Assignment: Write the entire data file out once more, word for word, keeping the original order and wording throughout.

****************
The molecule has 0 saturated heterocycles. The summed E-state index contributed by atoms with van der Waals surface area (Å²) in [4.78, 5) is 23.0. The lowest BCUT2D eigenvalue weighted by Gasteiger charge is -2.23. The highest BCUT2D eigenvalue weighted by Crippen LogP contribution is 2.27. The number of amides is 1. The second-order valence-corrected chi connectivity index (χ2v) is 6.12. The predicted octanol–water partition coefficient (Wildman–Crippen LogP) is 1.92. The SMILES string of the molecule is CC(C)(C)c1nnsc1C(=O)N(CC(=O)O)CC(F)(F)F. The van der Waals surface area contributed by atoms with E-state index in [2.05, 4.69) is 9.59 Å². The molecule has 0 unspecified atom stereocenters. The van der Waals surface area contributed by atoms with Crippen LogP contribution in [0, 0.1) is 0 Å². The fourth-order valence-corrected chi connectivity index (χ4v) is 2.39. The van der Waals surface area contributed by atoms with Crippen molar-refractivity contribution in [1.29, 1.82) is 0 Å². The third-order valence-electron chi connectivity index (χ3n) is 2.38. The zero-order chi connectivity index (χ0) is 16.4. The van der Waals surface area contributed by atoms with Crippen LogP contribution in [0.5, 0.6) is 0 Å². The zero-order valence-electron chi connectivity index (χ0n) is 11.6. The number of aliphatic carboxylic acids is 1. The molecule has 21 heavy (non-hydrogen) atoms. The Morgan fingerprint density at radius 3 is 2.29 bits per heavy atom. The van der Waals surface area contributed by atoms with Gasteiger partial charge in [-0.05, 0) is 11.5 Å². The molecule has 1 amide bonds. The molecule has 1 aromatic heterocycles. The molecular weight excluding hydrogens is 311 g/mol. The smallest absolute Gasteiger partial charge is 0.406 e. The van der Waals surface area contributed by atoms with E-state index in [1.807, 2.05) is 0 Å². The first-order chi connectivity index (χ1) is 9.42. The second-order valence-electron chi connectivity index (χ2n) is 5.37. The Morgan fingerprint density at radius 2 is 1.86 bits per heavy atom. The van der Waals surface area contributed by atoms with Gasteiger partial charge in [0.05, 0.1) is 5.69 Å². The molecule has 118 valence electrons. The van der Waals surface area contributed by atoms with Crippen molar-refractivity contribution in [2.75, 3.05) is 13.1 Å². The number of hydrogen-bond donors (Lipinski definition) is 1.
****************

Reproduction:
The molecule has 0 saturated heterocycles. The summed E-state index contributed by atoms with van der Waals surface area (Å²) in [4.78, 5) is 23.0. The lowest BCUT2D eigenvalue weighted by Gasteiger charge is -2.23. The highest BCUT2D eigenvalue weighted by Crippen LogP contribution is 2.27. The number of amides is 1. The second-order valence-corrected chi connectivity index (χ2v) is 6.12. The predicted octanol–water partition coefficient (Wildman–Crippen LogP) is 1.92. The SMILES string of the molecule is CC(C)(C)c1nnsc1C(=O)N(CC(=O)O)CC(F)(F)F. The van der Waals surface area contributed by atoms with E-state index in [2.05, 4.69) is 9.59 Å². The molecule has 0 unspecified atom stereocenters. The van der Waals surface area contributed by atoms with Crippen LogP contribution in [0, 0.1) is 0 Å². The fourth-order valence-corrected chi connectivity index (χ4v) is 2.39. The van der Waals surface area contributed by atoms with Crippen molar-refractivity contribution in [1.29, 1.82) is 0 Å². The third-order valence-electron chi connectivity index (χ3n) is 2.38. The zero-order chi connectivity index (χ0) is 16.4. The van der Waals surface area contributed by atoms with Crippen LogP contribution in [0.5, 0.6) is 0 Å². The zero-order valence-electron chi connectivity index (χ0n) is 11.6. The number of aliphatic carboxylic acids is 1. The molecule has 21 heavy (non-hydrogen) atoms. The Morgan fingerprint density at radius 3 is 2.29 bits per heavy atom. The van der Waals surface area contributed by atoms with Gasteiger partial charge in [-0.05, 0) is 11.5 Å². The molecule has 1 amide bonds. The molecule has 1 aromatic heterocycles. The molecular weight excluding hydrogens is 311 g/mol. The smallest absolute Gasteiger partial charge is 0.406 e. The van der Waals surface area contributed by atoms with E-state index in [1.807, 2.05) is 0 Å². The first-order chi connectivity index (χ1) is 9.42. The second-order valence-electron chi connectivity index (χ2n) is 5.37. The Morgan fingerprint density at radius 2 is 1.86 bits per heavy atom. The van der Waals surface area contributed by atoms with Gasteiger partial charge in [0.05, 0.1) is 5.69 Å². The molecule has 118 valence electrons. The van der Waals surface area contributed by atoms with Crippen molar-refractivity contribution in [2.75, 3.05) is 13.1 Å². The number of hydrogen-bond donors (Lipinski definition) is 1.